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Pregnancy Nightmare: Preeclampsia

Pregnancy Nightmare: Preeclampsia
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Preeclampsia is a condition present exclusively in pregnant. In this condition, pregnant women develop high blood pressure and protein in the urine after the 20th week of pregnancy, usually late in the second trimester or during the third trimester. This may occur in women who previously had normal blood pressure, which is at or below 120 over 80 (120/80) mm Hg. Even a slight increase in blood pressure may be indicative of preeclampsia. If preeclampsia is left untreated, it can lead to serious and life threatening complications for both the mother and the baby. Usually, the best treatment for preeclampsia is delivery of the baby, which may pose serious threats to the baby’s life, especially if early in the pregnancy. Preeclampsia was previously called toxemia as it was previously believed to be caused by a toxin present in the bloodstream of the pregnant women, but the theory has been disproven.

Causes of Preeclampsia

Severe headaches is a common symptom of preeclampsia

Severe headaches is a common symptom of preeclampsia

The exact cause of preeclampsia is still undetermined. Possible causes may include the following:

  • Problems or damage to the blood vessels
  • Insufficient flow of blood to the uterus
  • Diet
  • Genes
  • Autoimmune disorders

Risk Factors for Preeclampsia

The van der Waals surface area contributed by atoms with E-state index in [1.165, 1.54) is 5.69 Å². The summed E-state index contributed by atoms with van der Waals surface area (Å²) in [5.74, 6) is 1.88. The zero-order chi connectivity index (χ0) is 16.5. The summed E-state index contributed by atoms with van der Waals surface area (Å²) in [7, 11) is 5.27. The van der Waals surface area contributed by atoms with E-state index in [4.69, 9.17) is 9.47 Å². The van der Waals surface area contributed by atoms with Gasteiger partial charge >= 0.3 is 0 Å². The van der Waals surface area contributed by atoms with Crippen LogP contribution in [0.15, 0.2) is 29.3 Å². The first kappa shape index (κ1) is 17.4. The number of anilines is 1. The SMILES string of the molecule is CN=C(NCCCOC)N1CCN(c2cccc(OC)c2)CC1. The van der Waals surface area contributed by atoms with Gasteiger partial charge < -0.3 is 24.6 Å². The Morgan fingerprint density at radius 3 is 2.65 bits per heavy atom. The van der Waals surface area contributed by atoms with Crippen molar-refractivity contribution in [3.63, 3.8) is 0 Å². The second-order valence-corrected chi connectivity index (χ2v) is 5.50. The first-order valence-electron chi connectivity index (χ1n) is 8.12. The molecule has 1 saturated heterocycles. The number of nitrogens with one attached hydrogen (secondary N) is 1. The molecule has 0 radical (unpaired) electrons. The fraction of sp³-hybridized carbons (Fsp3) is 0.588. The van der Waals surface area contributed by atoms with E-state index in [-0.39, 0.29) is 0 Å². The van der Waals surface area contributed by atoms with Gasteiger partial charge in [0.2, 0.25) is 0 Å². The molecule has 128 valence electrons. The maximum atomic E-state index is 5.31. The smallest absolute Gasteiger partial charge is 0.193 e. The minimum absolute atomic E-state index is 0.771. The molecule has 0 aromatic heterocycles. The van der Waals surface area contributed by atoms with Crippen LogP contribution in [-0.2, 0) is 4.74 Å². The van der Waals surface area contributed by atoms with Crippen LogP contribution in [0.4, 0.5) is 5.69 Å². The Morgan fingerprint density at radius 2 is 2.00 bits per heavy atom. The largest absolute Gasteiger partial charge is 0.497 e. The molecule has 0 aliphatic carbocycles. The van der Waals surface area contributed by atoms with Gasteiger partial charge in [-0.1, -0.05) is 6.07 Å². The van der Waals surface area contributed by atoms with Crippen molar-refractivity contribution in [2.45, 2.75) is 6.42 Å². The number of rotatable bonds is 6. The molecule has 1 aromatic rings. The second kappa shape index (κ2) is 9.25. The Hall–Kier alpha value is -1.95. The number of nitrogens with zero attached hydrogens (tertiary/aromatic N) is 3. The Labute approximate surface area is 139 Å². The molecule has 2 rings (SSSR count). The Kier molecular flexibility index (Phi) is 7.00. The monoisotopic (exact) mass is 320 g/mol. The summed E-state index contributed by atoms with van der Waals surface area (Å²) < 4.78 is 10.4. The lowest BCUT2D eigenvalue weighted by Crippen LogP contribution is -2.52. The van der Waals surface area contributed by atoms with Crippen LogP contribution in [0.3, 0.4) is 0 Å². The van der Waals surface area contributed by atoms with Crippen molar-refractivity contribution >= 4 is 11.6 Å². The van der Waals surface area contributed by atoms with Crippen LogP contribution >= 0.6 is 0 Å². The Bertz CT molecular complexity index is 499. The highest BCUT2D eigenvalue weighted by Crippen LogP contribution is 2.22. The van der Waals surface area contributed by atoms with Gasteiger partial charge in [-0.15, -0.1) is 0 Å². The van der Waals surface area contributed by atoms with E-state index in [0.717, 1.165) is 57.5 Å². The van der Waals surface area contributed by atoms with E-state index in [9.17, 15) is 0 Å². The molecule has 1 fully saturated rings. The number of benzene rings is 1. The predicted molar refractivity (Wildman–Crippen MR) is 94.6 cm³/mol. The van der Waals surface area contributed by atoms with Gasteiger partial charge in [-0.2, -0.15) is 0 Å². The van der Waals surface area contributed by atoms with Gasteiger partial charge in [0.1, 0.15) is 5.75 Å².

Although all pregnant women are at risk for preeclampsia, there are certain risk factors that may increase a person’s chances of developing preeclampsia, which include:

  • History of preeclampsia
  • First pregnancy
  • Multiple pregnancy (twins or more)
  • Prolonged interval between pregnancies
  • New paternity
  • Overweight
  • Age – older than 35 years of age
  • History of high blood pressure, diabetes, or kidney disease
  • Diabetes and gestational diabetes
  • Vitamin D sufficiency

Signs and Symptoms of Preeclampsia

Preeclampsia often starts abruptly but some cases have developed over time. Signs and symptoms may range from mild to severe, which include the following:

  • Hypertension (high blood pressure) – 140/90 mm Hg
  • Presence of excess protein in the urine (proteinuria)
  • Decreased urine output
  • Severe headaches
  • Dizziness
  • Nausea or vomiting
  • Pain in the upper abdomen, typically under the ribs on the right side
  • Vision changes, such as temporary loss of vision, blurred vision, or photosensitivity
  • Sudden weight gain
  • Swelling of hands and face or eyes

Treatment for Preeclampsia

The only way to treat preeclampsia is delivery, unless it is too early in the delivery, thus the baby may still not be mature. The doctor may also recommend the following treatments for preeclampsia:

  • Lots of bed rest, particularly lying on the left side for most of the time
  • Drink plenty of water
  • Eat less salt
  • Frequent visits to the doctors
  • Medications that will lower blood pressure

Preeclampsia is a condition when a pregnant woman develops high blood pressure (hypertension) and excessive protein in the urine. It is a medical emergency. To learn how to recognize signs and symptoms of medical emergencies such as preeclampsia, enroll in First Aid Courses.

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